In most cases, your primary market will represent the dominant part of your list buy, as these students will be more likely to respond and enroll at the highest rates. (Most students attend a college within a four-hour radius of their homes.) The choice of secondary markets should be based on a thorough analysis of your enrollment trends in those markets not simply on intuition. For many institutions, demographic shifts, increased competition, or other factors have driven the need to look for new markets. Direct marketing can help develop a new market. It is most effective when used in a market you have already made an investment in—for example, a market where you are sending admissions representatives to conduct high school visits and attend college fairs, or a market where you have a strong alumni base. Expect your direct marketing campaign yield to perform at a lower rate in these markets. Note that it generally takes three to five years to fully develop a new market.
Purchasing lists from multiple vendors is essential to direct marketing success. We know that a single vendor does not have 100 percent of student names in any region and that some vendors are stronger than others for certain institutions. You can take different approaches with different vendors when making your purchases. For example, the College Board and ACT allow you to purchase by test score ranges and academic information, while NRCCUA offers a variety of student-specific information that might be important to your institution (such as religious affiliation, extracurricular activities, etc.). Finding a balance in this list selection process is a key to your success.
Finding students who are likely to enroll: revolutionizing your lists with predictive modeling
Because we believe you should focus on students who are the most likely to enroll, we recommend using a predictive model to create a statistical profile of the type of student who enrolls at your institution. This profile can be used to help with list purchases or to segment your direct marketing campaign.
This strategy allows you to segment your student list by score. For instance, with the predictive modeling Noel-Levitz offers, students receive a score from 0.00 (highly unlikely to enroll) to 1.00 (highly likely to enroll). At a glance, you can segment your lists and find students who are the best enrollment prospects. You may still communicate with students on your lists who have lower scores, but you can focus your most intensive and expensive efforts on higher scoring students. In fact, among all campuses using our predictive modeling services, 97 percent of their enrolled students came from those scoring 0.60 or higher.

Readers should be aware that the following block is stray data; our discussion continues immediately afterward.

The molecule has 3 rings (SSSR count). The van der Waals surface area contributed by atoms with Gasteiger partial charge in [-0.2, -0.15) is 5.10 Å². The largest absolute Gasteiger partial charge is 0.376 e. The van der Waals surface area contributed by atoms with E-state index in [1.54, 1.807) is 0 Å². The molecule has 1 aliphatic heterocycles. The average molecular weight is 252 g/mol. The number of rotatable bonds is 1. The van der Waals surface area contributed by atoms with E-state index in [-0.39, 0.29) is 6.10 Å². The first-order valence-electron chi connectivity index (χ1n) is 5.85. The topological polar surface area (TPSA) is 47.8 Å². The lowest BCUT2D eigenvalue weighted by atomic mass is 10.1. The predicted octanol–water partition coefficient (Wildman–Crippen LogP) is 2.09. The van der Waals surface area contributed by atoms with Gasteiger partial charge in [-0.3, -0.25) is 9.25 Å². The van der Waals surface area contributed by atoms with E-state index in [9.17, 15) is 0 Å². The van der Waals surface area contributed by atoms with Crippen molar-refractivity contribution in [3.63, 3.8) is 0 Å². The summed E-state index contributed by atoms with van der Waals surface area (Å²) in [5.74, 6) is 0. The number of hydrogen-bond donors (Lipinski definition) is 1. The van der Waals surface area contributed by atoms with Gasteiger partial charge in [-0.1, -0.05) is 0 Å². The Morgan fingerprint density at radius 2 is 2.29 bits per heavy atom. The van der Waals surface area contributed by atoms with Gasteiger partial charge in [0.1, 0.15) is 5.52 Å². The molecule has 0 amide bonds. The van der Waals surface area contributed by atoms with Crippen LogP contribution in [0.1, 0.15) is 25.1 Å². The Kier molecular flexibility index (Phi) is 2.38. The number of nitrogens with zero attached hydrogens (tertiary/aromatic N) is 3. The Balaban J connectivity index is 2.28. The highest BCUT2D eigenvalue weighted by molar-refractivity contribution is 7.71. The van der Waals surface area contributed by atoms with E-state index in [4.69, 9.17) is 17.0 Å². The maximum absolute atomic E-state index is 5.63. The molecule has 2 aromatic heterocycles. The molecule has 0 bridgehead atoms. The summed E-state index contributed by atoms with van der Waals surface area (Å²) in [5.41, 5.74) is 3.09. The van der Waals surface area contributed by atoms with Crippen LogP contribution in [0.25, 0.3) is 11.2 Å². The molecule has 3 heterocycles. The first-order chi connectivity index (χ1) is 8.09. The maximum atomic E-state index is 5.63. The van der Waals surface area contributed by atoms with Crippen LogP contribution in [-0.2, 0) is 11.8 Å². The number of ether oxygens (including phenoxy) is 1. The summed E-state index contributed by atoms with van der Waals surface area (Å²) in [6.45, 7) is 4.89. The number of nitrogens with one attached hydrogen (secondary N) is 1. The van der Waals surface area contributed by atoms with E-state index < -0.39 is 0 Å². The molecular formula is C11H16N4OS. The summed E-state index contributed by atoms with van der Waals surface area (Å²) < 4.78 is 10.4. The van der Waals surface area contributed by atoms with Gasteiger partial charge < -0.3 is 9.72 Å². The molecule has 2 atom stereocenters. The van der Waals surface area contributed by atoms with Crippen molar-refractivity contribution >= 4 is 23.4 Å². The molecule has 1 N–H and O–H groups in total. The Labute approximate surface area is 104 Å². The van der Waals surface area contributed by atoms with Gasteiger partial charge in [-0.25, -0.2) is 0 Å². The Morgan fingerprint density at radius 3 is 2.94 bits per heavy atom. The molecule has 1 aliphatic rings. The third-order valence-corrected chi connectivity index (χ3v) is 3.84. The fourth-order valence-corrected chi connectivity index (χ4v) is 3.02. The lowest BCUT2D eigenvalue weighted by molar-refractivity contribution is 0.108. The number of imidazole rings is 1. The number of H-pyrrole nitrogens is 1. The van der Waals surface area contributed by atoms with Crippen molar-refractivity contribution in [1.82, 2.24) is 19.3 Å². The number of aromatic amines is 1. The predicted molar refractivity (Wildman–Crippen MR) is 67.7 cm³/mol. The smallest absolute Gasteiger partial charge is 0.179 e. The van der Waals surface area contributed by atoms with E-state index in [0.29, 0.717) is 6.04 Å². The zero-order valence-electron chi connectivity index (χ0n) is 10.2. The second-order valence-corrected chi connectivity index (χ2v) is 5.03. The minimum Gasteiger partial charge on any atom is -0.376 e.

It’s very important to make sure you use a predictive model that is specifically built to your institution and that looks beyond simple factors such as geography. A reliable predictive model will include individual student information (such as major or household income), source codes, and other variables that truly predict enrollment. It can also help you gain a solid foothold in new markets over time.
If using a predictive model is not a possibility, conduct your own internal analysis of basic geography, majors, and performance by list source and class level to help guide your list purchase.
Investing in list management can pay major enrollment dividends
List building and management can be a complex, data-intensive process, but in today’s shifting enrollment environment, it means the difference between success and failure in college direct marketing. You simply will not get the results you want from your direct marketing without giving list management the attention, priority, and analysis it deserves.
My Noel-Levitz colleagues and I will be discussing this and other topics in a free Webinar, What Makes a Prospective Student Direct Marketing Program Successful. I invite you to join us. Or e-mail me with any questions, concerns, or comments. I’m happy to share strategies that are helping other campuses build strong, successful direct mail campaigns.
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Related posts you’ll find helpful:
- Applying the lessons of college direct marketing: A case study
- Using technology more strategically in college direct marketing
- The importance of the offer in college direct marketing
- Developing the right creative approach in college direct marketing
- What’s working in graduate student recruitment and marketing?